Expedia is global travel booking website which aggregates travel fare. The website can be used to book airline tickets, hotel reservations, car rentals, cruises and vacation packages. It’s very user-friendly, and comes with tons of filters for price, location, etc. Users like to use it because its mega search engine, as well as its good cancellations and customer service, but there is always a risk at any third party and they have to check the term of agreement carefully before booking hotels and tickets.
Lonely Planet Guide books give travelers a variety of countries and places to visit. It provides incredible maps with hostels, restaurants, views, transportation and others without accessing the internet. One the one hand, travelers can get inspired by its in depth information of history, culture, and food, so it will give a good insight on local custom do’s and don’ts. One the one hand, it requires travelers to dive deep to read long before the trip begins, and sometimes authors can be biased and information can be outdated as well.
We have analyzed TripAdvisor which is our biggest competitor. Many users including us like this app because it can help to make a booking easily by comparing the low price. According to research, most of users think providing all the travel accommodations in the website is very convenient.
Firstly, we have also learned that TripAdvisor can have some fake reviews, so users think it can’t be 100% trustable. User experience is friendly however it can sometimes be very overwhelming with so much information and could simplify a bit so users don’t take a long time searching.
Secondly, we learned that it’s very important that the users share their experiences so that travelers can have more insight and what they will be expecting for their trip. Something to consider is a communication platform.
Thirdly, making sure the user experience is very friendly, simple, and clean. It can increase customer loyalty and engagement. We believe that when searching, ratings are very crucial for travelers, and it’s very feasible in user experience and will make a big impact on decision.
Hopefully, offline mode can be added into the app in the near future, as some places may not have Internet when traveling.
We generated "I like, I wish, what if" activities
we were prioritizing that what features should be built and based on what will bring most value to the users and what is feasible. This Prioritization Matrix enables us to find the product-market fit.
Here was one sentence to describe what benefit we have for whom:
" Want to travel? We got your back. Engage with other backpackers with exclusive experience and share your backpack with the world. "
Lo-Fi wireframes & Prototyping
We shaped our ideas into lo-fi wireframes for three main user flows and prototyped them all together.
To began with usability testing, we showed our prototyping to our three friends as users and explained task goals and assumptions. After conducting usability testing, I summarized their feedback and list the potential solutions.
Thus, here are our potential solutions based on user feedback:
Refine the filter (Number of days) so users have a bit more options to choose.
Make sure onboarding is clear, simple, and more engaging to avoid “Skip” button.
Make the “Create Account” info boxes clickable.
Make sure the keyboard can pop up for searching.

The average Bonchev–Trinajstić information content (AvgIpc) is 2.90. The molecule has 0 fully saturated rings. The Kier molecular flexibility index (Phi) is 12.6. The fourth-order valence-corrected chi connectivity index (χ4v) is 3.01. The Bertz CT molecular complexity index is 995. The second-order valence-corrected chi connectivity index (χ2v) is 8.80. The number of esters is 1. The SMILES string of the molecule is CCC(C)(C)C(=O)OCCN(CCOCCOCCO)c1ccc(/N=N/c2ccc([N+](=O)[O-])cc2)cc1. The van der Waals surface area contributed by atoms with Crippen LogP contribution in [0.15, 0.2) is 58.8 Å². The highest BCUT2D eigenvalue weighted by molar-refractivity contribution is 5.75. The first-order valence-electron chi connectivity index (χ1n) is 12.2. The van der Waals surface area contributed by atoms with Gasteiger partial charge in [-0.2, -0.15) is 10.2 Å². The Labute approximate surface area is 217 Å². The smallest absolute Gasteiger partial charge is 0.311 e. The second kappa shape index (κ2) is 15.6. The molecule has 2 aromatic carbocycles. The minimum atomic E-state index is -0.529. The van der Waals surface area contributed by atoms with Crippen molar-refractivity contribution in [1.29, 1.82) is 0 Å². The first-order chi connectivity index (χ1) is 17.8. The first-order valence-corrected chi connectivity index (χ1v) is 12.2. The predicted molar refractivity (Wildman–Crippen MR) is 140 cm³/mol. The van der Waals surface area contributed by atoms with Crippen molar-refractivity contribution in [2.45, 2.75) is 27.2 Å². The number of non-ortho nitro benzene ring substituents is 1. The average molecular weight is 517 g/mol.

Refine the layout/user experience in the blog posting section making it clear for the user so posting is much easier and understandable.
Need to go back to homepage when finishing posting a blog.
Make icons bit bigger.
Make all the icons at menu bar to one side at blog writing page.
Hi fi prototyping we made in InVision
To identify if users can understand and use the app to find their best destination trip and if we can discover any potential pain points while navigating the app, we also had Guerilla Testing for Hi fi prototypes. We found some random people in the cafe and asked them to help us go through the tasks under a specific scenario that was given.
The user is about to make a trip because he has a vacation coming up. He loves to backpack and enjoys a unique travel experience. He uses the app Wayfarer to explore different trips posted by other people before making the travel plan. He made his own travel plan, went to the destination, and finally wrote and shared his own experience into the app.
Sign up an account for onboarding process
Search for a place with different experiences from other people
Post and share a travel blog
Final Analysis & Priority Matrix
Collecting all users comments, we sorted out our Affinity Map and built the Priority Matrix. We believe that the biggest priorities was that we have succeeded in building out our “Core Function”.
Users had a difficult time distinguishing between “Moment” and “Blog” and we should consider if removing “Moment” is necessary because majority see it as a similar function.
Some small changes can be improved such as making icons more noticeable and understandable, and when is it necessary to have the keyboard automatically pop up.
Another great question for us to discover is: What does the user do afterwards when they finish browsing?
This is the Affinity map we sorted out
This was a great experience for my team member and I to dive deep and get explored in UX world. There is definitely more room for improvement and iteration on Wayfarer in the near future. After the user Testings, we kept many of the users’ comments into consideration:
Create a separate screen for “Create Account”:
When trying to search for an experience, it can be just one page with keyboard popped up instead of going to the next page for search.
It can be hard to differentiate Moment and Blog by looking at their similar icons.
Should probably consider is sign up necessary? Can the user first to go homepage then have an option to sign up/login?
What they first create an account, they don’t have followers, what would be in the follower’s page then?